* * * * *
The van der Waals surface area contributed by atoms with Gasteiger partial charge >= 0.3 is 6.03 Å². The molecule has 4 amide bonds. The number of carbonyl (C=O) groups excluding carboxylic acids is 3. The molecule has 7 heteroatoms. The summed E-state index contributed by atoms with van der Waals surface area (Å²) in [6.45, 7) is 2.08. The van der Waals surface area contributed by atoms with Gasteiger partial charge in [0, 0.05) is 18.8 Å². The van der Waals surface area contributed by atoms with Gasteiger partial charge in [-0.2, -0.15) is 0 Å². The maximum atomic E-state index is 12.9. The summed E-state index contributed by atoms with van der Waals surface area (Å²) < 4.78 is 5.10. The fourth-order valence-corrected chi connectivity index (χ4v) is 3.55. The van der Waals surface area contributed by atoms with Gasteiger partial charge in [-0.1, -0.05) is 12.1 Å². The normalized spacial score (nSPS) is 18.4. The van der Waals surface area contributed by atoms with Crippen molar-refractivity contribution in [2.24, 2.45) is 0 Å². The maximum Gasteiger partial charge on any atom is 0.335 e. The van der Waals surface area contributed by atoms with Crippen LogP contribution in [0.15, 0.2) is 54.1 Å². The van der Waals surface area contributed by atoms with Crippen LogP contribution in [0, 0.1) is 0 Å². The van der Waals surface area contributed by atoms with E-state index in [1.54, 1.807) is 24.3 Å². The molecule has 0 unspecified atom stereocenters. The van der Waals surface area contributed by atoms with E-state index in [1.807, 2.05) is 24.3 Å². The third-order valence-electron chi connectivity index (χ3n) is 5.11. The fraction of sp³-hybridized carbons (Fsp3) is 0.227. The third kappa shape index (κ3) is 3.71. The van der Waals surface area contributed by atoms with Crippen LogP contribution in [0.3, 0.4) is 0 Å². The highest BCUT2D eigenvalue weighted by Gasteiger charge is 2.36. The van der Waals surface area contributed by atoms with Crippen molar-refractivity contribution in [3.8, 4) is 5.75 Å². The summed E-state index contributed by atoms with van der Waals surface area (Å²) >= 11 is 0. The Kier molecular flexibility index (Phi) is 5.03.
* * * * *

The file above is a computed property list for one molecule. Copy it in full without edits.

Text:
The van der Waals surface area contributed by atoms with Gasteiger partial charge >= 0.3 is 6.03 Å². The molecule has 4 amide bonds. The number of carbonyl (C=O) groups excluding carboxylic acids is 3. The molecule has 7 heteroatoms. The summed E-state index contributed by atoms with van der Waals surface area (Å²) in [6.45, 7) is 2.08. The van der Waals surface area contributed by atoms with Gasteiger partial charge in [0, 0.05) is 18.8 Å². The van der Waals surface area contributed by atoms with Gasteiger partial charge in [-0.2, -0.15) is 0 Å². The maximum atomic E-state index is 12.9. The summed E-state index contributed by atoms with van der Waals surface area (Å²) < 4.78 is 5.10. The fourth-order valence-corrected chi connectivity index (χ4v) is 3.55. The van der Waals surface area contributed by atoms with Gasteiger partial charge in [-0.1, -0.05) is 12.1 Å². The normalized spacial score (nSPS) is 18.4. The van der Waals surface area contributed by atoms with Crippen molar-refractivity contribution in [2.24, 2.45) is 0 Å². The maximum Gasteiger partial charge on any atom is 0.335 e. The van der Waals surface area contributed by atoms with Crippen LogP contribution in [0.15, 0.2) is 54.1 Å². The van der Waals surface area contributed by atoms with Crippen LogP contribution in [0, 0.1) is 0 Å². The van der Waals surface area contributed by atoms with E-state index in [1.54, 1.807) is 24.3 Å². The molecule has 0 unspecified atom stereocenters. The van der Waals surface area contributed by atoms with E-state index in [1.807, 2.05) is 24.3 Å². The third-order valence-electron chi connectivity index (χ3n) is 5.11. The fraction of sp³-hybridized carbons (Fsp3) is 0.227. The third kappa shape index (κ3) is 3.71. The van der Waals surface area contributed by atoms with Crippen LogP contribution in [0.3, 0.4) is 0 Å². The highest BCUT2D eigenvalue weighted by Gasteiger charge is 2.36. The van der Waals surface area contributed by atoms with Crippen molar-refractivity contribution in [3.8, 4) is 5.75 Å². The summed E-state index contributed by atoms with van der Waals surface area (Å²) >= 11 is 0. The Kier molecular flexibility index (Phi) is 5.03.